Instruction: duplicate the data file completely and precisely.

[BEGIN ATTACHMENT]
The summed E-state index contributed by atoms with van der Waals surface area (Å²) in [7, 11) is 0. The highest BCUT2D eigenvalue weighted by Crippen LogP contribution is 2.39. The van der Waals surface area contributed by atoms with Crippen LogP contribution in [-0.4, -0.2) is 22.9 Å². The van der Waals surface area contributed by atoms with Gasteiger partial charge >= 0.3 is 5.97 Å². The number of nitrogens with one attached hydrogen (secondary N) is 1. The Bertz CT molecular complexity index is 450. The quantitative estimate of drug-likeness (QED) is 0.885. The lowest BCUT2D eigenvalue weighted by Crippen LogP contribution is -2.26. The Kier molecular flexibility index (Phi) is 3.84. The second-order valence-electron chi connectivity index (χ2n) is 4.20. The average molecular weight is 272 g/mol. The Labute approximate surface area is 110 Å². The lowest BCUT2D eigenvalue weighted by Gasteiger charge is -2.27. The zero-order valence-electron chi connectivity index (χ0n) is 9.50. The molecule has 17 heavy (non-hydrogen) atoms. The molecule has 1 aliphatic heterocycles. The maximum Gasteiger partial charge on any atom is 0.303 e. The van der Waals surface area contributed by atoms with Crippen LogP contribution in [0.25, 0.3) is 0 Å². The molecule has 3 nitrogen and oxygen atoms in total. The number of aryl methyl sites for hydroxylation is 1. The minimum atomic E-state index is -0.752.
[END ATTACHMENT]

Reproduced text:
The summed E-state index contributed by atoms with van der Waals surface area (Å²) in [7, 11) is 0. The highest BCUT2D eigenvalue weighted by Crippen LogP contribution is 2.39. The van der Waals surface area contributed by atoms with Crippen LogP contribution in [-0.4, -0.2) is 22.9 Å². The van der Waals surface area contributed by atoms with Gasteiger partial charge >= 0.3 is 5.97 Å². The number of nitrogens with one attached hydrogen (secondary N) is 1. The Bertz CT molecular complexity index is 450. The quantitative estimate of drug-likeness (QED) is 0.885. The lowest BCUT2D eigenvalue weighted by Crippen LogP contribution is -2.26. The Kier molecular flexibility index (Phi) is 3.84. The second-order valence-electron chi connectivity index (χ2n) is 4.20. The average molecular weight is 272 g/mol. The Labute approximate surface area is 110 Å². The lowest BCUT2D eigenvalue weighted by Gasteiger charge is -2.27. The zero-order valence-electron chi connectivity index (χ0n) is 9.50. The molecule has 17 heavy (non-hydrogen) atoms. The molecule has 1 aliphatic heterocycles. The maximum Gasteiger partial charge on any atom is 0.303 e. The van der Waals surface area contributed by atoms with Crippen LogP contribution in [0.25, 0.3) is 0 Å². The molecule has 3 nitrogen and oxygen atoms in total. The number of aryl methyl sites for hydroxylation is 1. The minimum atomic E-state index is -0.752.